With its unswerving inclusion of predators, habitat destruction and territorial conflict, this novel could have grown dark;...

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NUTS TO YOU

The gray squirrel Jed’s human acquaintance relates this entertaining story of friendship and adventure, beginning with Jed’s narrow escape from a hawk and then continuing with a series of tail-raising escapades.

An introductory author’s note and endnote frame the story as a tale told by the squirrel to the writer. After the hawk snatches Jed, most of his squirrel community gathers for a memorial service. However, his friends TsTs and Chai, sure Jed is alive, bravely follow a trail of “buzzpaths” and “frozen spiderwebs”—utility lines and towers—to find him. The narrator frequently weaves tidbits of natural science, ecology and philosophy, as well as notes about human behavior, into each short, action-packed chapter. Humorous footnotes and direct addresses add to the fun, as in: “To squirrels, ‘Are you nuts?’ is a combination of ‘Have you lost your mind?’ and ‘You remind me of the most wonderful thing I can think of.’ ” Adult readers will recognize traces of Watership Down, Beatrix Potter and even the work of cartoonist Gary Larson, but who knew until this book that red squirrels speak with cockney accents? (Or, more realistically, that squirrel homes are called “dreys”?) Strong characterizations carry readers through the episodic adventure.

With its unswerving inclusion of predators, habitat destruction and territorial conflict, this novel could have grown dark; instead, it is funny and exuberant. (Fantasy. 7-11)

Pub Date: Aug. 26, 2014

ISBN: 978-0-06-009275-7

Page Count: 256

Publisher: Greenwillow Books

Review Posted Online: June 25, 2014

Kirkus Reviews Issue: July 15, 2014

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Thought-provoking and charming.

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THE WILD ROBOT

A sophisticated robot—with the capacity to use senses of sight, hearing, and smell—is washed to shore on an island, the only robot survivor of a cargo of 500.

When otters play with her protective packaging, the robot is accidently activated. Roz, though without emotions, is intelligent and versatile. She can observe and learn in service of both her survival and her principle function: to help. Brown links these basic functions to the kind of evolution Roz undergoes as she figures out how to stay dry and intact in her wild environment—not easy, with pine cones and poop dropping from above, stormy weather, and a family of cranky bears. She learns to understand and eventually speak the language of the wild creatures (each species with its different “accent”). An accident leaves her the sole protector of a baby goose, and Roz must ask other creatures for help to shelter and feed the gosling. Roz’s growing connection with her environment is sweetly funny, reminiscent of Randall Jarrell’s The Animal Family. At every moment Roz’s actions seem plausible and logical yet surprisingly full of something like feeling. Robot hunters with guns figure into the climax of the story as the outside world intrudes. While the end to Roz’s benign and wild life is startling and violent, Brown leaves Roz and her companions—and readers—with hope.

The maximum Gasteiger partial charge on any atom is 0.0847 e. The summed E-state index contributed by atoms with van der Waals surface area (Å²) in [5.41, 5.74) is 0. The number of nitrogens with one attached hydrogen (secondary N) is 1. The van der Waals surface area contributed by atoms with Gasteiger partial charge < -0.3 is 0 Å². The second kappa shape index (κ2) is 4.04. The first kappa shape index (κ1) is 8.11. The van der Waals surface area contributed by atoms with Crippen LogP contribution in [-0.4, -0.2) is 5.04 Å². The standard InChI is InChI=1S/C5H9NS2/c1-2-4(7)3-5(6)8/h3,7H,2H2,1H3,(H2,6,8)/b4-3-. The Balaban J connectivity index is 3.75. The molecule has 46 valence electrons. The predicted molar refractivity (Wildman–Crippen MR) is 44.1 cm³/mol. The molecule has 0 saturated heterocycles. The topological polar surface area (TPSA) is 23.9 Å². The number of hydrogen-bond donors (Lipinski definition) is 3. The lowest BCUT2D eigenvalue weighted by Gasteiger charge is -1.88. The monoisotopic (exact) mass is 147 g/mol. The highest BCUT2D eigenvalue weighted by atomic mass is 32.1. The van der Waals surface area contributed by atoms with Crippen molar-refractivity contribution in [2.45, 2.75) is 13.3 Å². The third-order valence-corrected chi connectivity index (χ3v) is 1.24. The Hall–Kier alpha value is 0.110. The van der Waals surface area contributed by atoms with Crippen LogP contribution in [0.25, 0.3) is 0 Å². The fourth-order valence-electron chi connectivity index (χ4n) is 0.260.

Thought-provoking and charming. (Science fiction/fantasy. 7-11)

Pub Date: April 5, 2016

ISBN: 978-0-316-38199-4

Page Count: 288

Publisher: Little, Brown

Review Posted Online: Jan. 20, 2016

Kirkus Reviews Issue: Feb. 1, 2016

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We challenge anyone to read this and keep a straight face.

THE BAD GUYS

From the Bad Guys series , Vol. 1

Four misunderstood villains endeavor to turn over a new leaf…or a new rap sheet in Blabey's frenzied romp.

As readers open the first page of this early chapter book, Mr. Wolf is right there to greet them, bemoaning his reputation. "Just because I've got BIG POINTY TEETH and RAZOR-SHARP CLAWS and I occasionally like to dress up like an OLD LADY, that doesn't mean… / … I'm a BAD GUY." To prove this very fact, Mr. Wolf enlists three equally slandered friends into the Good Guys Club: Mr. Snake (aka the Chicken Swallower), Mr. Piranha (aka the Butt Biter), and Mr. Shark (aka Jaws). After some convincing from Mr. Wolf, the foursome sets off determined to un-smirch their names (and reluctantly curbing their appetites). Although these predators find that not everyone is ready to be at the receiving end of their helpful efforts, they use all their Bad Guy know-how to manage a few hilarious good deeds. Blabey has hit the proverbial nail on the head, kissed it full on the mouth, and handed it a stick of Acme dynamite. With illustrations that startle in their manic comedy and deadpan direct address and with a narrative that follows four endearingly sardonic characters trying to push past (sometimes successfully) their fear-causing natures, this book instantly joins the classic ranks of Captain Underpants and The Stinky Cheese Man.

We challenge anyone to read this and keep a straight face. (Fiction. 7-11)

Pub Date: Jan. 3, 2017

ISBN: 978-0-545-91240-2

Page Count: 144

Publisher: Scholastic

Review Posted Online: Sept. 19, 2016

Kirkus Reviews Issue: Oct. 1, 2016

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